The Labour Party says the success of the Government's plan to deal with leaky homes depends on whether homeowners are prepared to give up the right to sue councils and the Crown.
Homeowners would retain the option to sue developers and manufacturers of defective products, but forgo the right to sue the authorities.
Under the plan, central and local Government would each pay 25% of the repair costs for a leaky home.
Homeowners would pick up the remaining 50%, with access to a government-guaranteed bank loan.
While the plan allows homeowners to pursue other liable parties, Labour says often they are difficult to track down.
Lawyer Paul Grimshaw says some leaky home owners may be better off continuing to claim costs from the relevant council.
Mr Grimshaw, whose firm Grimshaw & Co acts for 6000 leaky home owners, says the Government's financial assistance package is not good enough and is advising his clients to continue through the courts.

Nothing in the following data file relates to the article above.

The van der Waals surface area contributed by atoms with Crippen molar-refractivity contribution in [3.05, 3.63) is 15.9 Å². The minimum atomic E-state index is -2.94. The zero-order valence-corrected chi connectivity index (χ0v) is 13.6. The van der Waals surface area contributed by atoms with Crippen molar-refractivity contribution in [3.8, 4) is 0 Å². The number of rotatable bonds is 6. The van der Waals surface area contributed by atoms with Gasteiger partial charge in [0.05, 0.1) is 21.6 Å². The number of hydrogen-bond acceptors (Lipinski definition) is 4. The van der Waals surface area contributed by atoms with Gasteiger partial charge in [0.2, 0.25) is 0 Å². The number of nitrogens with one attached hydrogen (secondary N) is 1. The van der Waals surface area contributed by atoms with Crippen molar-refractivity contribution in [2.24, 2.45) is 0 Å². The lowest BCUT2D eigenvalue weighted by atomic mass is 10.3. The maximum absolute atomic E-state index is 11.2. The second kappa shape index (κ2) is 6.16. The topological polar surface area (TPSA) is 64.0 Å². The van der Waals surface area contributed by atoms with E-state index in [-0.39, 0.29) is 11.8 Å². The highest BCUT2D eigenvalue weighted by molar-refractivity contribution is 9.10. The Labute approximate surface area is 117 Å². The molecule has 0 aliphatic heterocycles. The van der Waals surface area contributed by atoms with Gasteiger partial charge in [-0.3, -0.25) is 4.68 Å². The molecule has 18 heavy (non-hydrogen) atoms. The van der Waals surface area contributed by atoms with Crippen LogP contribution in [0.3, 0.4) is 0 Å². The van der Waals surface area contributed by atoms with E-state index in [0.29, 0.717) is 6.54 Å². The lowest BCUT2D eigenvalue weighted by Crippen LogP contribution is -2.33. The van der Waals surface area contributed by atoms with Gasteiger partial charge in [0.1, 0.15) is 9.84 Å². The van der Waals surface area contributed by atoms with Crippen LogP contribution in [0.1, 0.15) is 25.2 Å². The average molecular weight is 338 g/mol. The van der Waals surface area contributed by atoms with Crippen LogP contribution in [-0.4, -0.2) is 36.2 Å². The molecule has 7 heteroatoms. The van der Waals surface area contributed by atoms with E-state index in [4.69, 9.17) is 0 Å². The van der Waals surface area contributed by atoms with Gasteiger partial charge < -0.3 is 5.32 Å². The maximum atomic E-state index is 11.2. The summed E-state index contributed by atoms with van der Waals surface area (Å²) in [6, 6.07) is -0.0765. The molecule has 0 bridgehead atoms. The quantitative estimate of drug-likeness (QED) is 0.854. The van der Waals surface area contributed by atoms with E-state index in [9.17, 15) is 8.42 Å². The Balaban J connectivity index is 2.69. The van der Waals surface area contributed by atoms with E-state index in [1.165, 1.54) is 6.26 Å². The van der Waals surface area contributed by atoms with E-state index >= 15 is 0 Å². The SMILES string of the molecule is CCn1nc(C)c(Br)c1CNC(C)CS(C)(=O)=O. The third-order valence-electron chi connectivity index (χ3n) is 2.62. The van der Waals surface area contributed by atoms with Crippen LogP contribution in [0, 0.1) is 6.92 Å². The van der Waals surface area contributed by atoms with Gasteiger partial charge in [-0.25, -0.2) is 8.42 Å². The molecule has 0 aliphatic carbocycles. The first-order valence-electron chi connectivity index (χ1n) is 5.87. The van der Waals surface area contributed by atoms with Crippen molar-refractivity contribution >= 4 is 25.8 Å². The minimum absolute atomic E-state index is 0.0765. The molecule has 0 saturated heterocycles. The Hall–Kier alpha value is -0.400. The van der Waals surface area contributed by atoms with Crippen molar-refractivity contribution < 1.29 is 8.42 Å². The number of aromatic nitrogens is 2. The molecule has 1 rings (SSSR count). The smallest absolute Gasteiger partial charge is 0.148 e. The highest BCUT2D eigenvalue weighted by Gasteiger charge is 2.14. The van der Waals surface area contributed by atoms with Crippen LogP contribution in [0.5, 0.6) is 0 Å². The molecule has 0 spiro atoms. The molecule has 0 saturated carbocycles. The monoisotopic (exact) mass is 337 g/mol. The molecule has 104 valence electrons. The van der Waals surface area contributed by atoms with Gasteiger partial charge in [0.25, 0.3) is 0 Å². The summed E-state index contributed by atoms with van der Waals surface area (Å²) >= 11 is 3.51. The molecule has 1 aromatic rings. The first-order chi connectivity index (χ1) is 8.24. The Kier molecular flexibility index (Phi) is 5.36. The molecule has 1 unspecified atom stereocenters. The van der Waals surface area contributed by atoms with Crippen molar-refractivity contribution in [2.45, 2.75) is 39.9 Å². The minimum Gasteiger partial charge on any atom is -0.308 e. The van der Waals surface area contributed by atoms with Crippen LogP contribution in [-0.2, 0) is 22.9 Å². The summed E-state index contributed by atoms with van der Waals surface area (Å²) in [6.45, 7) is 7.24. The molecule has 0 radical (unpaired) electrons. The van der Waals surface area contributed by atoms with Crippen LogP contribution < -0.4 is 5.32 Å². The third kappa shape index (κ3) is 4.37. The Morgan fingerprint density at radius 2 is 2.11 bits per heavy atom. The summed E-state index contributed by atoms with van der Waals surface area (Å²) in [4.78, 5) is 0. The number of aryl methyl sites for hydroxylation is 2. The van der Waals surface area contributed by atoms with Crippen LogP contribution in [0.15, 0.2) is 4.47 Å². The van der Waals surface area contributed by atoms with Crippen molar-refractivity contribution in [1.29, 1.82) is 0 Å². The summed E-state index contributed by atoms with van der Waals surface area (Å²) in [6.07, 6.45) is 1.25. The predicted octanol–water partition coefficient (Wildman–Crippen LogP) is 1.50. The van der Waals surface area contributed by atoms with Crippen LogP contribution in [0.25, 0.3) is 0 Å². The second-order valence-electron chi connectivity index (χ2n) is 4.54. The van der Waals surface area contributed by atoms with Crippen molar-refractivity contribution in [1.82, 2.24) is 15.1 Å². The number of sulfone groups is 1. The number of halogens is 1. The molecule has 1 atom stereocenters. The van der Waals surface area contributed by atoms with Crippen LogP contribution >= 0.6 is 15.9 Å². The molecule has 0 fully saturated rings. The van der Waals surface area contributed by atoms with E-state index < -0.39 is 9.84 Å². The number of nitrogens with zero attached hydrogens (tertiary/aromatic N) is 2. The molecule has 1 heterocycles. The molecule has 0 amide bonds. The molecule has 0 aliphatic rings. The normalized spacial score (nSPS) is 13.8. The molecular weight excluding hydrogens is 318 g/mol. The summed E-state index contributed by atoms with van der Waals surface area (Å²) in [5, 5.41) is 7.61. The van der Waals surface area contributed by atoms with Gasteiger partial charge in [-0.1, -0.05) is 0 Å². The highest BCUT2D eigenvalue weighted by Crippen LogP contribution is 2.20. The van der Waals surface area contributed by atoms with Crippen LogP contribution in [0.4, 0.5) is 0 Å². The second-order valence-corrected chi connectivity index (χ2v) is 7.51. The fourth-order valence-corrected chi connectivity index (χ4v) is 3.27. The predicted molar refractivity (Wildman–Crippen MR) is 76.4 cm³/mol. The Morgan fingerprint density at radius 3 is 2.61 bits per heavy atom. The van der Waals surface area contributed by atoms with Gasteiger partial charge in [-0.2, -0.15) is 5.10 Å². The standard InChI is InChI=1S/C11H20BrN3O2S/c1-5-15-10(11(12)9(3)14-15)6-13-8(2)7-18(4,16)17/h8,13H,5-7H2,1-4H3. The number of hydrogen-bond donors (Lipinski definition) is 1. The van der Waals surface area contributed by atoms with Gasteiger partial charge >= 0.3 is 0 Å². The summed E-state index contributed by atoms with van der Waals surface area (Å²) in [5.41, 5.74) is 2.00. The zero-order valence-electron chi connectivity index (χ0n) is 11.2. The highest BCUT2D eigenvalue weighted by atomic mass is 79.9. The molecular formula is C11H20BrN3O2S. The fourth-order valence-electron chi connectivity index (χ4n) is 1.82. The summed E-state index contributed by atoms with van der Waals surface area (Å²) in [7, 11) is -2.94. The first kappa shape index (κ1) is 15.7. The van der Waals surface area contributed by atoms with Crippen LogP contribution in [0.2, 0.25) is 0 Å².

He told Morning Report that councils are trying to cap their liablity at 25%.
However, Auckland City Mayor John Banks told Morning Report it makes sense for home owners to take the deal because it will end a financially draining problem for many.
Mr Banks said lawyers are the only people who have been benefitting from the problem being drawn out for longer.
Wait for the details - adjudicator
The Building Disputes Tribunal says leaky home owners should wait to hear more detail.
Chief adjudicator John Green told Nine to Noon that the scheme is promising, but home owners need to establish how the value of the repair costs will be determined before agreeing to the scheme.
He said initial estimates in some cases have been much lower than the final cost of repairs, meaning the home owner could be left out of pocket if the authorities will pay only the lowest estimate.